Joshua 21:45 tells us that, “Not one of all the Lord’s good promises to the house of Israel failed; every one was fulfilled.”
Paul then tells us in Romans 15:4 that, “Everything that was written in the past was written to teach us, so that through endurance and the encouragement of the Scriptures we might have hope.”
Are you beginning to grasp that you actually can have hope? It doesn’t change your past, but it does give you something to hold onto in the present.
Still, it’s up to you to choose how you remember your past. Will you choose to let your past keep you bound to the things you cannot change or will you choose to let it go and press on as Paul did in the hope that God has a better future?
Let me share a couple of examples from Scripture that I think will help. Moses was a Hebrew, raised as the son of Pharaoh’s daughter, an Egyptian. He wanted for nothing and was one of the most powerful men in all of Egypt. And then one day God called him to deliver his Hebrew people. Moses boldly stepped into his calling and in the process killed an Egyptian who was abusing one of his Hebrew brothers. Moses was quickly discovered and escaped into the desert where he remained in hiding for the next forty years. When Moses finally returned He came as the true deliverer God had called him to be and you know the rest. Moses led the people out of Egypt by way of the Red Sea and Pharaoh and all of his armies were destroyed.
But what if Moses had chosen to remember his past failure. Would he have fulfilled the call of God on his life? We will never know because Moses chose to let go of the past rather than to allow the things he could not change control him.
And what of Jeremiah? God chose Jeremiah when he was just a boy to be His prophetic voice to the children of Israel. His message was a call to repentance. For forty years he pleaded with his countrymen and warned of impending judgment as God had instructed him, but rather than repent and heed his warnings, the people despised and hated Jeremiah. He was considered a trader to his own country and was treated as an outcast and yet Jeremiah placed his hope in God.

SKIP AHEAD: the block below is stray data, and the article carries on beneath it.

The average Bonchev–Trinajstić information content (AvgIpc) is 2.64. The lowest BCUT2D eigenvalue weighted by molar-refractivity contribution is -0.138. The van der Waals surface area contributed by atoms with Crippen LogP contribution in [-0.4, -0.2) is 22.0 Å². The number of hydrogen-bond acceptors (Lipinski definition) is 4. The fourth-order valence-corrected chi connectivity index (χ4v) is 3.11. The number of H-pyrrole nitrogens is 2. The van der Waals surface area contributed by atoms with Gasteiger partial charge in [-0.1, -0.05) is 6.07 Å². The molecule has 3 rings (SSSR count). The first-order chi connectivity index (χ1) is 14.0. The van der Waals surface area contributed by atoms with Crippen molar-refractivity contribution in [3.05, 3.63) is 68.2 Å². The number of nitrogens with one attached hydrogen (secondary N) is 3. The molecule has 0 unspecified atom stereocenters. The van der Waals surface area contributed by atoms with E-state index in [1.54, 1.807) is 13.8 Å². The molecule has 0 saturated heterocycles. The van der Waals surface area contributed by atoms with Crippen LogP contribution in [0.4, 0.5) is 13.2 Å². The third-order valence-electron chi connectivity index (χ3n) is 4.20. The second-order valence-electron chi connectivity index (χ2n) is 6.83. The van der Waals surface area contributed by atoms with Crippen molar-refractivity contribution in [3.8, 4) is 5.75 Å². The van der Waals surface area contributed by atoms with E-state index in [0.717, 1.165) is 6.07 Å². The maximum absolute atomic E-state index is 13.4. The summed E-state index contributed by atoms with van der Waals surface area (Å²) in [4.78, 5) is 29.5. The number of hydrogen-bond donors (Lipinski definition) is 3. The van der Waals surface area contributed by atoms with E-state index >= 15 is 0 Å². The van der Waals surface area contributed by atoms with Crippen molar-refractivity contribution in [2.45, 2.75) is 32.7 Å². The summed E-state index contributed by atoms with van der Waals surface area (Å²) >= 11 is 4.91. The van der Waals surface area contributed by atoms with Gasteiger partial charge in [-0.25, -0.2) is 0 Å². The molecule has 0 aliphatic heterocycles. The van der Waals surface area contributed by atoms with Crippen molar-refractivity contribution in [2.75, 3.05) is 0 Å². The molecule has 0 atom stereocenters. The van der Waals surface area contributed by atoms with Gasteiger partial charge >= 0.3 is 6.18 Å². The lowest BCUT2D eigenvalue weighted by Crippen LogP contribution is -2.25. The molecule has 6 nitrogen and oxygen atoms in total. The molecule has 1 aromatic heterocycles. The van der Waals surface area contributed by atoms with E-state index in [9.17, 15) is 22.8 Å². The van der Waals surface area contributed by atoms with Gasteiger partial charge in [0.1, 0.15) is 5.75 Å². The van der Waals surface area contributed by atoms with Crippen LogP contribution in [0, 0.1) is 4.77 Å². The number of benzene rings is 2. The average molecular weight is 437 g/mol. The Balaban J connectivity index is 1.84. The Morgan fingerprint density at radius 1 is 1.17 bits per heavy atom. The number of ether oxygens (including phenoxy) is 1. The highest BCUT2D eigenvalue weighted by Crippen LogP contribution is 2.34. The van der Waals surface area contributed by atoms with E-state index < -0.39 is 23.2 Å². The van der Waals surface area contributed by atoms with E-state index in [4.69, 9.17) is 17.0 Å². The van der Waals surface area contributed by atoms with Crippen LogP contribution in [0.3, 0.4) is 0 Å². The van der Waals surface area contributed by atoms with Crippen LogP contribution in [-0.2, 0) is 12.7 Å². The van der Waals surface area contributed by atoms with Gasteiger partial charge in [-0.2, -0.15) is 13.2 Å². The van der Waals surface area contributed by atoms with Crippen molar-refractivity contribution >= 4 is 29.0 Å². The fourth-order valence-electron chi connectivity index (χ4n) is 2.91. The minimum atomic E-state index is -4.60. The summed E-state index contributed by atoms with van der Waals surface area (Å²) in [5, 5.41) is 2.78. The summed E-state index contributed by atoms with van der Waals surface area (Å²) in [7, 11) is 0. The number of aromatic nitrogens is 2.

Listen to the words of Jeremiah in Lamentations 3:19-26 (NLT)
The thought of my suffering and homelessness
is bitter beyond words.
I will never forget this awful time,
as I grieve over my loss.
Yet I still dare to hope
when I remember this:
The faithful love of the Lord never ends!
His mercies never cease.
Great is his faithfulness;
his mercies begin afresh each morning.
I say to myself, “The Lord is my inheritance;
therefore, I will hope in him!”
The Lord is good to those who depend on him,
to those who search for him.
So it is good to wait quietly
for salvation from the Lord.
And what was God’s response to Jeremiah’s obedience?
“For I know the plans I have for you,” declares the LORD, “plans to prosper you and not to harm you, plans to give you hope and a future.” Jeremiah 29:11
Jeremiah stood on the Word of God. His hope was not in what he felt, but rather in the optimistic assurance that God would do what He said He would do.
Where is your hope? What is it that you have chosen to remember that is creating a presence that God never intended for you to carry? I would challenge you to begin today to draw from the well of God’s Word and allow faith to rise within you so that hope may come. Then choose to let go of that which is keeping you from experiencing the freedom that Jesus has already provided. You can change your perception and the presence you have created if you will simply choose to rest in the Hope that is yours in Christ.
Let us help you. Email us today at firstname.lastname@example.org.
Fruitbearers Outreach Ministry